This oddness is manifest in a national sense of humour that is nothing like anywhere else in Scandinavia, or indeed the rest of the world. It is on display in wonderfully straight faced but still strangely amusing films like 'In Order of Disappearance' and 'Trollhunter.' The nearest analogy, even if it is far from perfect, is with how the sometimes slightly surreal Irish sense of humour is unique within the British Isles.
This national ability to play humour straight is exploited to the full in Lilyhammer. There are times when it seems more like a drama, sometimes a social drama, sometimes a crime drama, than a comedy, but that serves only to sharpen the humorous edge. It must also be said that there are moments of sudden violence of the type that were so effective in The Sopranos that seem out of place in what is usually a fairly gentle comedy. There is also no denying that Lilyhammer sometimes misjudges its tone, at least for non-Norwegian viewers, especially when familiar characters are killed off brutally.
The basic plot has leading Mafioso Tagliano choose Lillehammer as the location for his new life in witness protection simply because he liked the look of it on television when it hosted the Winter Olympics. The fact that he misspells it as "Lilyhammer" shows his total ignorance of the reality of the place and its culture.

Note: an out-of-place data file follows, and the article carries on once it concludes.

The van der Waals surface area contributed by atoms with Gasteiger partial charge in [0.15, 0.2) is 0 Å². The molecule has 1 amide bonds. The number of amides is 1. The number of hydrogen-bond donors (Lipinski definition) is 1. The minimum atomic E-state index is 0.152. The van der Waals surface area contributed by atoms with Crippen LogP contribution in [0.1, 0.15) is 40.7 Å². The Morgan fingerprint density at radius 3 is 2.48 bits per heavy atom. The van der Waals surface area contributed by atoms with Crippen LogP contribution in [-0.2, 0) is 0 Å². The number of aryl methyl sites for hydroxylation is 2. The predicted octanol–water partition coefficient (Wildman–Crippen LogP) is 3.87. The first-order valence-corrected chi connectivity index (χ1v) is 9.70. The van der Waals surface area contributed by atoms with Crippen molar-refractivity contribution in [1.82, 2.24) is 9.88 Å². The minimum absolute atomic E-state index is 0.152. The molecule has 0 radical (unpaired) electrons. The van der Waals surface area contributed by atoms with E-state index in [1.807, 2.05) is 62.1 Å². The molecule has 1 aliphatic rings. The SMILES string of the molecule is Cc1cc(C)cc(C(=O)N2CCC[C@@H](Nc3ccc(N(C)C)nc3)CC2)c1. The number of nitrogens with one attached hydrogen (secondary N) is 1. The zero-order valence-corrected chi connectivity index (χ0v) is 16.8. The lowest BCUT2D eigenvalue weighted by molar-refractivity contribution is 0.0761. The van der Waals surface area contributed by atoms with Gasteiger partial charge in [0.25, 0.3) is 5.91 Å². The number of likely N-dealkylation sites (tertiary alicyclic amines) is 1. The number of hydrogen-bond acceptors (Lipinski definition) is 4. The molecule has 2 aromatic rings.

This is therefore the standard "fish out of water" format - except in this case, the fish is a Great White Shark who shows very little interest in adapting to his new environment.
Rather than trying to make a fresh start, "Johnny" finds himself in a series of situations in which he discovers that the skills and methods he developed in his previous life are extremely useful in his new one. Unused to dealing with a criminal of his sophistication, the polite and law-abiding Norwegians have no idea how to handle him. He encourages the rumour that he is a retired secret agent in hiding.
He has soon organised the aimless ne'er-do-wells and losers of the neighbourhood into something resembling an organised crime "family." His legitimate business and his illicit activities both flourish. The only serious threats come from his former criminal associates whom he betrayed when he went into witness protection, and, in the second season, some hardened British thugs, including Paul Kaye and Alan Ford.
The most significant aspect of all this is how he is seen as establishing his superiority over the local Norwegians very easily. Considering that the Scandinavians have a reputation for so-called "political correctness," much of the humour comes from how Norway's open immigration policy, its bureaucracy, and even "political correctness" itself are all satirised quite mercilessly.